There are a few other snags with the Vision Pro physical UX beyond it being tethered, heavy, and hot. For example, the image and video capture button is placed where you’d grab the device to adjust it on your face. I’ve accidentally pressed the button a number of times when it tells me to lift the goggles on my face for better performance (I think it does this when it can’t track eyes as expected).

The first time, I felt silly for pressing it. But after 8 or 9 times of pressing the button I shifted the blame away from myself and onto the button placement.

The insult to injury here is that once you enter the screen capture mode it is very difficult to get out of that interface and back to what you were working on (this is an issue with the device’s software UX).

But like most things, people will figure it out sooner or later, as I did. The problem then was that the environment I had worked to curate and configure was whipped out when I entered the image capture screens. Reconfiguring everything back to how it was before the slip is easy enough but definitely frustrating — and temporary because I have and will continue to accidentally press that darn button.

I’ve considered hacking a bumper on the button so it can’t be pressed. I haven’t looked hard enough yet, either, but I bet there is a way to reprogram the button to do nothing when it is pressed. And if there isn’t a way, please let this be a suggestion for the next OS update?

Yay or Nay?

In so far a few days of experimenting, I would say the Apple Vision Pro is a Yay. Or Yay-ish to be most fair. It shows great potential to improve how we use computers and consume media. Its immersive, input/output methods challenge conventions (and largely for the better), and it has the potential to introduce considerable productivity boosts to how we work.

For example, I made my living room a six-giant-screen workstation where I physically walked up to interface and interrogate screens. I put the distraction screens behind me (email, slack, chat) and the work-work screens in front so that I can switch from screen to screen with a glance and type (external keyboard and mouse because they are still faster and more precise than the virtual keyboard and “mouse” offered through the device itself).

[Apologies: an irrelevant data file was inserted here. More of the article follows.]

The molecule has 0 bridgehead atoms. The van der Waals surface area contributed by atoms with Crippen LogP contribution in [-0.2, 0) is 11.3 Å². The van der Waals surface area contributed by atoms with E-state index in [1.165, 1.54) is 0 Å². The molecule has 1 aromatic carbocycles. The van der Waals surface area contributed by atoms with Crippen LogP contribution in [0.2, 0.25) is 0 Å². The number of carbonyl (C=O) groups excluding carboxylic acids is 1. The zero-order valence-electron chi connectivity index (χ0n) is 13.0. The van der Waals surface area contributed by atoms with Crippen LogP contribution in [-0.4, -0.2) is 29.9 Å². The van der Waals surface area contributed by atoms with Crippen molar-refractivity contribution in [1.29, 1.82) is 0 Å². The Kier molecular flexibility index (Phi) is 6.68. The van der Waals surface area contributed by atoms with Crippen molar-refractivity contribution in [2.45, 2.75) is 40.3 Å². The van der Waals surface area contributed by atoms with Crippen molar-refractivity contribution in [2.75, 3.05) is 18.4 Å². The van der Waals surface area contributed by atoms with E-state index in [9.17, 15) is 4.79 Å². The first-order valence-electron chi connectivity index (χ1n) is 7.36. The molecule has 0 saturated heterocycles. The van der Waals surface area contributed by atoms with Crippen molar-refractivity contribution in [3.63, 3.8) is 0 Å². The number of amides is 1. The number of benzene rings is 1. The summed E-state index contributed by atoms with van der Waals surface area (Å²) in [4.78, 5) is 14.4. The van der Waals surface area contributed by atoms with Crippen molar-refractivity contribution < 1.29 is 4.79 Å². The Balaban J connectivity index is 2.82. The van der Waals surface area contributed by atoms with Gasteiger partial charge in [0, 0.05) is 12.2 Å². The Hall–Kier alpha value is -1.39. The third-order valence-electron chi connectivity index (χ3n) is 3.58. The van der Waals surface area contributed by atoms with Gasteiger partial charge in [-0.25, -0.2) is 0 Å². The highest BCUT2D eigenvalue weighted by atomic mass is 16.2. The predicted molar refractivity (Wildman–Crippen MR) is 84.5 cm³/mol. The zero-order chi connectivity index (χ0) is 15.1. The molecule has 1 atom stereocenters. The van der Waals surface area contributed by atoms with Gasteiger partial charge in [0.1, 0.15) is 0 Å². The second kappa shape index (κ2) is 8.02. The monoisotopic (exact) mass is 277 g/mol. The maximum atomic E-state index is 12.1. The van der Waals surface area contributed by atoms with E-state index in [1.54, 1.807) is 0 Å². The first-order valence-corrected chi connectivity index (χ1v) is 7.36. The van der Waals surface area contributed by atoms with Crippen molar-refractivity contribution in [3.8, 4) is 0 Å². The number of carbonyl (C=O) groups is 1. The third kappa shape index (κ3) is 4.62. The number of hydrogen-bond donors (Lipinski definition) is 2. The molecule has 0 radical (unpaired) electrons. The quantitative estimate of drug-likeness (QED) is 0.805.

What’s Next?

I have lots and lots of questions about the device. For example, what if you only have one arm? No fingers? What if you have vision impairments? Can it be used to actually design and how? And most specifically to my calling, how specifically does the Apple Vision Pro affect how we practice UX? Regardless of the questions, it’s too early to tell where this technology is heading, but I know I’ll have some opinions and will be paying close attention to its eventual adoption.

PS: this article was written using the Apple Vision Pro device, FWIW.

Andrés Zapata
Andrés Zapata

Andrés isn’t like most founders. He’s responsible for the operations and direction of idfive, but he’s also the door-always-open, huevos-rancheros-making leader who’ll help you when the wifi isn’t working. A lifetime learner and multifaceted professional, Andrés has nearly 30 years of experience leading projects for clients in various industries. He believes in the power of research and data to create something beautiful that can do something good.